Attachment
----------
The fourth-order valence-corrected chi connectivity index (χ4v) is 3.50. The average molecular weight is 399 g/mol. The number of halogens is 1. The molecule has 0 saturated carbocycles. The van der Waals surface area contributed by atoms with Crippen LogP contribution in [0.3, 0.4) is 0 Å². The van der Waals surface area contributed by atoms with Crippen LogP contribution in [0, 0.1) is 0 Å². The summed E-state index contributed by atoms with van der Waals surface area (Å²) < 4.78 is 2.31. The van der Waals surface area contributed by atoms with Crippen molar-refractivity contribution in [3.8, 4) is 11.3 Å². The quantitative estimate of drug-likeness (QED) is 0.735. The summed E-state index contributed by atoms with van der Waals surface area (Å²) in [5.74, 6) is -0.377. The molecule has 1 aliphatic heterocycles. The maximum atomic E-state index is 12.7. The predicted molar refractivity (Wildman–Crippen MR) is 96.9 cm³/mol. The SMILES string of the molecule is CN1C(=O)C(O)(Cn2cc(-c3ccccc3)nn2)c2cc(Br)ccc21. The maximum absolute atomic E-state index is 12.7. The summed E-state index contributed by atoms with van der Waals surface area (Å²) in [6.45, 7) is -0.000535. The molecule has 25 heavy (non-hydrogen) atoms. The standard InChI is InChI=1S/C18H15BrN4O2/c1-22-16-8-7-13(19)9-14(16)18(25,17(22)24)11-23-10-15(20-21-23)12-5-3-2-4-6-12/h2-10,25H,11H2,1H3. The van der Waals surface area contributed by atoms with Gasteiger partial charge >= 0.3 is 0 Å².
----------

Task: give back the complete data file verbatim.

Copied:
The fourth-order valence-corrected chi connectivity index (χ4v) is 3.50. The average molecular weight is 399 g/mol. The number of halogens is 1. The molecule has 0 saturated carbocycles. The van der Waals surface area contributed by atoms with Crippen LogP contribution in [0.3, 0.4) is 0 Å². The van der Waals surface area contributed by atoms with Crippen LogP contribution in [0, 0.1) is 0 Å². The summed E-state index contributed by atoms with van der Waals surface area (Å²) < 4.78 is 2.31. The van der Waals surface area contributed by atoms with Crippen molar-refractivity contribution in [3.8, 4) is 11.3 Å². The quantitative estimate of drug-likeness (QED) is 0.735. The summed E-state index contributed by atoms with van der Waals surface area (Å²) in [5.74, 6) is -0.377. The molecule has 1 aliphatic heterocycles. The maximum atomic E-state index is 12.7. The predicted molar refractivity (Wildman–Crippen MR) is 96.9 cm³/mol. The SMILES string of the molecule is CN1C(=O)C(O)(Cn2cc(-c3ccccc3)nn2)c2cc(Br)ccc21. The maximum absolute atomic E-state index is 12.7. The summed E-state index contributed by atoms with van der Waals surface area (Å²) in [6.45, 7) is -0.000535. The molecule has 25 heavy (non-hydrogen) atoms. The standard InChI is InChI=1S/C18H15BrN4O2/c1-22-16-8-7-13(19)9-14(16)18(25,17(22)24)11-23-10-15(20-21-23)12-5-3-2-4-6-12/h2-10,25H,11H2,1H3. The van der Waals surface area contributed by atoms with Gasteiger partial charge >= 0.3 is 0 Å².